Even if in-house enterprise data centers are shockingly inefficient (as IDC recently discovered) most data center designers and operators are looking to reduce their energy consumption, as it’s one of the biggest IT expenses. Budgets are tight, so large retrofits or new builds are often out of the question.
To increase energy efficiency and add the bonus of a lower carbon footprint, IT executives should perform a complete power consumption evaluation and then check out each of the following five areas of the data center.
Measure what pieces of your data center are consuming the most power. In most data centers, energy consumption from least to highest goes as follows:
From this measurement, you can identify the areas that need the most improvement, and then do some research to learn what new technologies can improve your biggest offenders. For example, you may be able to take advantage of free cooling instead of using CRACs throughout the year.
Locate servers that can be virtualized, if you have any, and migrate them to a cloud platform (in-house virtualization is totally cool). For unused or underused servers, migrate any active workloads to another virtualized server. You can reach up to 80 or 90% utilization without any adverse effects.
There are several ways to discover unused servers. You can simply power them down and wait to see if anyone calls in with complaints. Similarly, you can assume the server is unused if nobody calls after an unplanned outage, so keep an eye on your logs. You can use monitoring and reporting tools to see if anyone is logging into the server and using applications. Or you can simply ask users.
Okay, so we already told you to virtualize. But take a look at your storage and networking hardware and their power consumption as well. New software-defined data center technology allows you to virtualize beyond the server, with utilization improvements of 30-50%.
If you’re already running VMware virtualization platforms, this should be relatively simple to enable, as SDS (software defined storage) enables an abstraction layer that automates storage according to your policies. The “virtual data plane” stores data and applies services like snapshots, replication, caching, and more. Physical hardware is abstracted and aggregated into virtual datastores. Similarly, in network virtualization, the hardware is virtualized and then provisioned and managed in a flexibly, shared between VMs as necessary.
By virtualizing these additional data center components, your virtualization platform can intelligently allocate resources where needed, shutting down unneeded hardware and squeezing the maximum performance out of each piece. Traffic and data can be migrated towards physical hardware according to energy-aware policies set to conform with your SLAs or redundancy requirements.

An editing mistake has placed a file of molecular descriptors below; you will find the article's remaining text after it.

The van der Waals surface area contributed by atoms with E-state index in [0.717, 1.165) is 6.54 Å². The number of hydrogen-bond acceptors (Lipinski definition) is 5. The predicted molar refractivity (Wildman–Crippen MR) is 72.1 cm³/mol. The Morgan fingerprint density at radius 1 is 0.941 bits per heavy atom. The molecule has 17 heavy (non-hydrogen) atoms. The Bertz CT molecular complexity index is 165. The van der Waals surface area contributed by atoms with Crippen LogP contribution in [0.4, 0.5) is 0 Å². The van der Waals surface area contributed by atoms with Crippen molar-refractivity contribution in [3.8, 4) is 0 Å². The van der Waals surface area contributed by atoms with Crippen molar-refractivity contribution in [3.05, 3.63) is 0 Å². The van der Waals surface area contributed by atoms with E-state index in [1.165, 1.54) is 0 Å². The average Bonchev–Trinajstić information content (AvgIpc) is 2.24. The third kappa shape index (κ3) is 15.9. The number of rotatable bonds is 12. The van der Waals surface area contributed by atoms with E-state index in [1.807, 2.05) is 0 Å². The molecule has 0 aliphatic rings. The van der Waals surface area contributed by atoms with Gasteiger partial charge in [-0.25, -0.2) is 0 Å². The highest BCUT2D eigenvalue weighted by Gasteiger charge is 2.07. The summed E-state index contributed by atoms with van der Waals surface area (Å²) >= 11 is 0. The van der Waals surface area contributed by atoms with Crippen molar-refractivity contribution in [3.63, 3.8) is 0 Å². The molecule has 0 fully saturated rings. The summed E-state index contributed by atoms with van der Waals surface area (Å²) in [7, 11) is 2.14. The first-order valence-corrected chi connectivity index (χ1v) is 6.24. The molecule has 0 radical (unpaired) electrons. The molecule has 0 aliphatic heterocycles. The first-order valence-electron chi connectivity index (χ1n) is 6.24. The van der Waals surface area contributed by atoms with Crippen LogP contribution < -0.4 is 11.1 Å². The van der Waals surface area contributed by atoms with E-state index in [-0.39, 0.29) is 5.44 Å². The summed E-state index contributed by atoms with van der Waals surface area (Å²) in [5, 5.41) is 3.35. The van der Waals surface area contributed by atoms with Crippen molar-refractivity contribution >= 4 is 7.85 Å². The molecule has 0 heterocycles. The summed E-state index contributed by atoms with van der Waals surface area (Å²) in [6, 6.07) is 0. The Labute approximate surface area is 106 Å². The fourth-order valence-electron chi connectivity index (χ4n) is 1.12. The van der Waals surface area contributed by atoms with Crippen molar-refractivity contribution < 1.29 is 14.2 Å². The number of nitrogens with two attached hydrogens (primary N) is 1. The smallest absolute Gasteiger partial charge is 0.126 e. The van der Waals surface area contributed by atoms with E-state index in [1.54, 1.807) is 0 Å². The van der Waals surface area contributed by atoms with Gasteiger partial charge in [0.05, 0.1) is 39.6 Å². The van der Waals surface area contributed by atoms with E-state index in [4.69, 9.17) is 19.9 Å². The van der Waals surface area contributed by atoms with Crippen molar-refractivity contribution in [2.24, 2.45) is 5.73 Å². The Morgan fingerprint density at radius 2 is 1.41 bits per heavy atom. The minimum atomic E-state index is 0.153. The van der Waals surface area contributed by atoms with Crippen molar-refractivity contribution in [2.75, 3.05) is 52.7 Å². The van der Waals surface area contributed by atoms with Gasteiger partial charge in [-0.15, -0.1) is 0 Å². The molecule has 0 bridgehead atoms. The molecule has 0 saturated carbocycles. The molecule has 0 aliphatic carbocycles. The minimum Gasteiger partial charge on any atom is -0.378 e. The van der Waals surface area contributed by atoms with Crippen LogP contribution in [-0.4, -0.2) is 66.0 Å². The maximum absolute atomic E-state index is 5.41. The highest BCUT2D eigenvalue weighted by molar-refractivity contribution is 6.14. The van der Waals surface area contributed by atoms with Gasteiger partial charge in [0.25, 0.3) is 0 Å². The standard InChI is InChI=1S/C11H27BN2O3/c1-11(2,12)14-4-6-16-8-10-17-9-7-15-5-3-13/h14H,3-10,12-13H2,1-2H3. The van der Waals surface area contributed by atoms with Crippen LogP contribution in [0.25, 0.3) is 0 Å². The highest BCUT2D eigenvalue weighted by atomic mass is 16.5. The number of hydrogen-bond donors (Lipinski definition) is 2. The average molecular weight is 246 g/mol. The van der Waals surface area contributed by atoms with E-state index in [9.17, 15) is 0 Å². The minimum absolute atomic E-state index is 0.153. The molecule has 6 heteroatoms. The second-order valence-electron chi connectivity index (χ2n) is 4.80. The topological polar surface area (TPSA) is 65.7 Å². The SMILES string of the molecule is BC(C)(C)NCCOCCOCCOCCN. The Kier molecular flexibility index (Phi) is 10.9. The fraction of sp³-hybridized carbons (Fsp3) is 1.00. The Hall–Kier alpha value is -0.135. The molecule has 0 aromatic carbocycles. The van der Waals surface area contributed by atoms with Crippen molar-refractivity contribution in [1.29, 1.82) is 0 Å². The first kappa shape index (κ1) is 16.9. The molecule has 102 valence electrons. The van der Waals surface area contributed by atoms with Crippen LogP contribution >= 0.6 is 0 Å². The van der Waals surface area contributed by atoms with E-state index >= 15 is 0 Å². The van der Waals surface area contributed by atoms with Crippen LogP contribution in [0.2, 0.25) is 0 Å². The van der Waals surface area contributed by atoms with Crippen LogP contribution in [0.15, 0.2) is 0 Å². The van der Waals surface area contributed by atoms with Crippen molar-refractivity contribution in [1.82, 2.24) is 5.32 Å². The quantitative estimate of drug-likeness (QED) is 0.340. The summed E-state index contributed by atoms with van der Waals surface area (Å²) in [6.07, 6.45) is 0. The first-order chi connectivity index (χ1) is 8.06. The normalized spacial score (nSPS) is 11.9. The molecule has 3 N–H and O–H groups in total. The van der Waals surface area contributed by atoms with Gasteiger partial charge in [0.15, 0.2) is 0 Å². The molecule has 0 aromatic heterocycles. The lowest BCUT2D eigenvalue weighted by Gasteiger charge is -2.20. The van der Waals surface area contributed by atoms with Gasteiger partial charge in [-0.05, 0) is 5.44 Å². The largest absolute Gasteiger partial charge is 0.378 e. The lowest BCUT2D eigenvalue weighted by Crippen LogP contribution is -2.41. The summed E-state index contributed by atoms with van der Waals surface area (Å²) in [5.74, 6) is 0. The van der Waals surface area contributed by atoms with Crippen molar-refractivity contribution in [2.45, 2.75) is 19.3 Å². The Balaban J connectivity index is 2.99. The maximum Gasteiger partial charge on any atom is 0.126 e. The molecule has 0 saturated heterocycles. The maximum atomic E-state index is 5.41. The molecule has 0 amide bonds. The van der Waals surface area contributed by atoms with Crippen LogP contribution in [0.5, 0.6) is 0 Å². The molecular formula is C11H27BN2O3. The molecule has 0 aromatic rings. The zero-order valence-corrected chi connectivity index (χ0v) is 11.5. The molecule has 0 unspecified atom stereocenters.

Aisle containment is generally embraced across most data centers, but if you have colocation tenants, make sure they are placing their servers correctly so exhaust fans don't blow into the cold aisle. Check cabling to make sure it is neat and not impeding airflow (and once again, encourage tenants to do the same). Place blanking plates in cabinets where there are no servers in order to eliminate hot spots.
You can also segment out your floor so servers are in a different area from storage and networking equipment. These systems often have different power and cooling requirements, so you can tune each floor to be as efficient as possible.
Increasing rack density may be out of budget reach, but modern equipment can easily reach 10kW and above per cabinet.
If you can afford it and your location allows it, look into economization and/or free cooling with evaporative chillers rather than full-out air conditioners. You can reduce the use of coolant and increase efficiency by up to 70%.
The modern guidelines for IT equipment also allow much higher operating temperatures than in the past. For each degree you raise the floor temperature, you could gain about 3% savings each month. You can comfortably raise your temperatures to 75 degrees if your equipment and cooling is relatively modern.
We’ve covered UPS efficiency before on the blog, but your power systems are an often overlooked piece of the energy efficiency puzzle. You can upgrade to UPSs with more efficient inverters, or examine the possibility of replacing batteries with flywheels.
All of these suggestions may not be viable for your unique data center, so after your initial evaluation, come up with a game plan for which systems will garner the biggest efficiency gains. Have you already started making efficiency improvements? What has been most effective for your data center? Share your best tips on Twitter @greenhousedata with #GreenMyDataCenter!